The Converse of Pythagoras

Age 14 to 18
Challenge Level

Pythagoras' theorem states that:

"If a triangle with sides $a, b, c$ has a right-angle, and $c$ is the hypotenuse, then $a^2+b^2=c^2$."

You can find some proofs of Pythagoras' theorem here and here For this problem you can assume that Pythagoras' theorem is true.

The converse of Pythagoras' theorem states that:

"If a triangle has lengths $a, b$ and $c$ which satisfy $a^2+b^2=c^2$ then it is a right-angled triangle."

We can prove this by using a proof by contradiction, which means starting by assuming that the opposite is true and then showing that this leads to an inconsistency or contradiction.

Below is a proof sorter of a proof that if $a^2+b^2=c^2$ then $C$ cannot be less than $90^{\circ}$, and a diagram to accompany the proof.  Can you use the diagram and the statements to reconstruct a proof that angle $C$ cannot be less than $90^{\circ}$?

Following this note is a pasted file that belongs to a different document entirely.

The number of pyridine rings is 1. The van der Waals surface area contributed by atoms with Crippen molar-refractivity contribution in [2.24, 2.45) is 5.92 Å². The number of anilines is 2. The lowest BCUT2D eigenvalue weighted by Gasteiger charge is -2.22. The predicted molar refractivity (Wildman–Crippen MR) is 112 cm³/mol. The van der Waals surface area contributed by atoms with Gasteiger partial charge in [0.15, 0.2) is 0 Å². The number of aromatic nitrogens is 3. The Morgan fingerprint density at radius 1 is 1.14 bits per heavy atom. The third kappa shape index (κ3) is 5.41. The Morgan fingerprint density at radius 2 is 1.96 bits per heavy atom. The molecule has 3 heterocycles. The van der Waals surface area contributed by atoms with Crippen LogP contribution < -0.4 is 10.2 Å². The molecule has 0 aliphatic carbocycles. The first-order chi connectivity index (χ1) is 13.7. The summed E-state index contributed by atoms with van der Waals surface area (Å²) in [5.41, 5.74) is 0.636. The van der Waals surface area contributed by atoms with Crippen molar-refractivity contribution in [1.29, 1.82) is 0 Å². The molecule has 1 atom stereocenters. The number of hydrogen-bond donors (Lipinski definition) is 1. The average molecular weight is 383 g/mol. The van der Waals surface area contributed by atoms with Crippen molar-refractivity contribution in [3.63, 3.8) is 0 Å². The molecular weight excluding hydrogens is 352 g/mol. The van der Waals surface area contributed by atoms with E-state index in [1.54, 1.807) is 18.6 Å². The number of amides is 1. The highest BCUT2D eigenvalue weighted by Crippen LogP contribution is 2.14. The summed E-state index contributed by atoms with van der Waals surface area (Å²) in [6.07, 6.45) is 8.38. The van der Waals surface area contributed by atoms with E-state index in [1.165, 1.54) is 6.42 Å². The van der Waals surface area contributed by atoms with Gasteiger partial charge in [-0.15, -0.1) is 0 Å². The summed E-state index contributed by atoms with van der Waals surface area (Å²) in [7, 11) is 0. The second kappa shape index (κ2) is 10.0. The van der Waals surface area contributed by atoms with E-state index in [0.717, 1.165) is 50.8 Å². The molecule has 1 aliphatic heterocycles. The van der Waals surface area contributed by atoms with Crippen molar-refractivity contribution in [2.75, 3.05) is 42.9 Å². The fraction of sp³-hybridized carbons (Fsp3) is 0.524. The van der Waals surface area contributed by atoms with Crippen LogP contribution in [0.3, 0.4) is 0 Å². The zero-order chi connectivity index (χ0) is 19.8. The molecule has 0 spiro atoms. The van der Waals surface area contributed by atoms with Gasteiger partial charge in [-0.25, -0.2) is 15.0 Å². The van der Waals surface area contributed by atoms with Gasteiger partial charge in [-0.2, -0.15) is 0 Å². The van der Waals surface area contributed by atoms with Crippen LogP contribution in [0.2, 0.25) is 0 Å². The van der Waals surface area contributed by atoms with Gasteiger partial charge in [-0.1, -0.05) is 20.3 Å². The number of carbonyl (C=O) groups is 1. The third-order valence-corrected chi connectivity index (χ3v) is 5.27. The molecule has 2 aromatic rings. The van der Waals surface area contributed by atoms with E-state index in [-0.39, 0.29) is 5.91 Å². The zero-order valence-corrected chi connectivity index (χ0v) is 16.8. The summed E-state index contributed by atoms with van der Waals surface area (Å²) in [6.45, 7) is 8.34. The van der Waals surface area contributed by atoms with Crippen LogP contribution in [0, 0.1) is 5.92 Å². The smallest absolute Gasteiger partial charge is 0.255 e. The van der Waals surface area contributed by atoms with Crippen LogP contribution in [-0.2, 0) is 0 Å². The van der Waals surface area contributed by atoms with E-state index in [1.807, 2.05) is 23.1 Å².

Can you use the diagram below, and the ideas from the proof sorter above, to construct a proof that angle $C$ cannot be more than $90^{\circ}$?

Once both proofs have been completed then we know that $C$ cannot be less than $90^{\circ}$, and that $C$ cannot be more than $90^{\circ}$, therefore $C$ must be equal to $90^{\circ}$ and hence if we have $a^2+b^2=c^2$ then the triangle is right-angled at $C$.


We are very grateful to the Heilbronn Institute for Mathematical Research for their generous support for the development of this resource.